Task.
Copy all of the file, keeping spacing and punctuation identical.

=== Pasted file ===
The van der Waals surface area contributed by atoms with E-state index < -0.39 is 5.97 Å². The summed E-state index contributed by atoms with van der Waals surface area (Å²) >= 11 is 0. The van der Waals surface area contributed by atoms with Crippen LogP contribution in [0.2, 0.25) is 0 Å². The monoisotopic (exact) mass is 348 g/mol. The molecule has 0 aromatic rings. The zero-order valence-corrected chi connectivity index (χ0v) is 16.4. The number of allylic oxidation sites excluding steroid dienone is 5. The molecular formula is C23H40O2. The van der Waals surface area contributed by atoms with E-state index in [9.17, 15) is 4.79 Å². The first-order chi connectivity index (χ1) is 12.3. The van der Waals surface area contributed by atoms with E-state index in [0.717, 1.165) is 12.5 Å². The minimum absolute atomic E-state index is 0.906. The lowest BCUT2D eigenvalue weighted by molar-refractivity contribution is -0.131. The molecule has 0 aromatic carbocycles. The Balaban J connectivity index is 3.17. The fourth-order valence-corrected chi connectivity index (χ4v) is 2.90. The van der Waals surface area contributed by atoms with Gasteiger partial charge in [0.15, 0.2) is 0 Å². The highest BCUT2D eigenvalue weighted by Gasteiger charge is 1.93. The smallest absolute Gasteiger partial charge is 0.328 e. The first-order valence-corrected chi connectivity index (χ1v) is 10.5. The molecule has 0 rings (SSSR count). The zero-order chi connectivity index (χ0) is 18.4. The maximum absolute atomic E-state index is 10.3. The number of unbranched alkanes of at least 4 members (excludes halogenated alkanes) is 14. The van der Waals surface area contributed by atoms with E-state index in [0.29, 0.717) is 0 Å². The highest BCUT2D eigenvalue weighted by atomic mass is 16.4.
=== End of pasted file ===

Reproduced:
The van der Waals surface area contributed by atoms with E-state index < -0.39 is 5.97 Å². The summed E-state index contributed by atoms with van der Waals surface area (Å²) >= 11 is 0. The van der Waals surface area contributed by atoms with Crippen LogP contribution in [0.2, 0.25) is 0 Å². The monoisotopic (exact) mass is 348 g/mol. The molecule has 0 aromatic rings. The zero-order valence-corrected chi connectivity index (χ0v) is 16.4. The number of allylic oxidation sites excluding steroid dienone is 5. The molecular formula is C23H40O2. The van der Waals surface area contributed by atoms with E-state index in [9.17, 15) is 4.79 Å². The first-order chi connectivity index (χ1) is 12.3. The van der Waals surface area contributed by atoms with E-state index in [0.717, 1.165) is 12.5 Å². The minimum absolute atomic E-state index is 0.906. The lowest BCUT2D eigenvalue weighted by molar-refractivity contribution is -0.131. The molecule has 0 aromatic carbocycles. The Balaban J connectivity index is 3.17. The fourth-order valence-corrected chi connectivity index (χ4v) is 2.90. The van der Waals surface area contributed by atoms with Gasteiger partial charge in [0.15, 0.2) is 0 Å². The highest BCUT2D eigenvalue weighted by Gasteiger charge is 1.93. The smallest absolute Gasteiger partial charge is 0.328 e. The first-order valence-corrected chi connectivity index (χ1v) is 10.5. The molecule has 0 rings (SSSR count). The zero-order chi connectivity index (χ0) is 18.4. The maximum absolute atomic E-state index is 10.3. The number of unbranched alkanes of at least 4 members (excludes halogenated alkanes) is 14. The van der Waals surface area contributed by atoms with E-state index in [0.29, 0.717) is 0 Å². The highest BCUT2D eigenvalue weighted by atomic mass is 16.4.